A South Surrey senior who served in the Korean War nearly 70 years ago was thanked this week for his efforts “in restoring and preserving our freedom and democracy.”
Retired Col. Donald McClellan on Wednesday (July 8) was presented with an Ambassador for Peace Medal during a ceremony at Amica White Rock, where he has lived since last September.
Due to the COVID-19 pandemic, attendees were masked for the event.
Attended by Sen. Yonah Martin – who is Grand Patron of the Korea Veterans Association of Canada Heritage Unit – as well as Deputy Consul Gen. Yongwook Na (representing the Korean government), Korean War Veterans Association Western Chapter president Woo Seok Lee and McClellan’s daughter Linda, the ceremony was part of a three-year campaign that launched last month to honour the service and sacrifices of Canadians in the Korean War.
This year is the start of the 70th anniversary of the Korean War years, a news release explains. The Korean War Forgotten No More campaign will commemorate various milestones of the war, concluding July 27, 2023 – the 70th anniversary of the signing of the armistice.
The Ambassador for Peace Medal is “an expression of appreciation from the Korean government to veterans who served in the Korean War from June 25, 1950 to July 27, 1953,” the release states. It is also awarded to veterans who participated in UN peacekeeping operations until the end of 1955.
McClellan served in Korea from 1951-52 as a member of the 57th Independent Field Squadron, Royal Canadian Engineers. He was 23 years old at the time.
“We were the first brigade there,” he told Peace Arch News Thursday (July 9).
“We started planning it in 1950, as soon as the North Koreans crossed the line. The first job we had… was to guard the Han River bridge east of Seoul.
“I won’t tell you stories about that,” he continued, adding, “we didn’t have to fight it, but we shot somebody in the wrong place.
“It was a marine unit going along a north bank in the dark, and our sentry challenged and no answer… so he took a pot shot at them and he hit the fellow sitting up right of the driver and it went off his back into the driver, so he got two people with one bullet.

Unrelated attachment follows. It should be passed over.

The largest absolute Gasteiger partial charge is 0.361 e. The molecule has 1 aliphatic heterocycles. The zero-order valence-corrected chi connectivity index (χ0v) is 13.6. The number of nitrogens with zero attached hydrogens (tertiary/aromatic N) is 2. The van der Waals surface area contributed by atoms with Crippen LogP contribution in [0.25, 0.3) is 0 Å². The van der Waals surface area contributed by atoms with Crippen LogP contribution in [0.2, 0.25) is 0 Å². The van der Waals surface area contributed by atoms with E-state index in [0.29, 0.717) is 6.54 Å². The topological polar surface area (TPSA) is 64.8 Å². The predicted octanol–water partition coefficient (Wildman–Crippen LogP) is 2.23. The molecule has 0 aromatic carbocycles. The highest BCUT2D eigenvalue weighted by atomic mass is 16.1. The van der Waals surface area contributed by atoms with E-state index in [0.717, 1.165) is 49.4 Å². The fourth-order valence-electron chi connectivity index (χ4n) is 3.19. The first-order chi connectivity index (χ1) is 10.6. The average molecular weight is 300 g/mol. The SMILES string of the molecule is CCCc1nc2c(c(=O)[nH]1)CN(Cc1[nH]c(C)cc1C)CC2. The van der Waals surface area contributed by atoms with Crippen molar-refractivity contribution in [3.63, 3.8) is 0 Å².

“We didn’t kill anybody, but it stopped them.”
McClellan said he is proud of the role Canadians played in the conflict – the first brigade group alone was 7,500 troops; in all, more than 26,000 served over the three years, and 516 died.
“I lost a couple of men who were not my friend because they were officers, and men don’t make friendships a rule,” McClellan said.
“I wear a pin every day for one of those men. It’s on my sweater, it’s a little poppy. I don’t know his first name, but his last name was Davis and he was 19 years old.”
McClellan’s 32 years of military service also included time in northern Europe after the war – for NATO in Germany and Belgium – and as a liaison officer to the U.S. army research and development laboratories in Virginia.
Martin on Wednesday spoke of how she and all people of Korean descent in Canada owe their lives to McClellan and other Korean veterans.
A proclamation presented with his medal expresses “everlasting gratitude of the Republic of Korea and our people for the service you and your countrymen have performed.”
“We cherish in our hearts the memory of your boundless sacrifices in helping us reestablish our Free Nation.”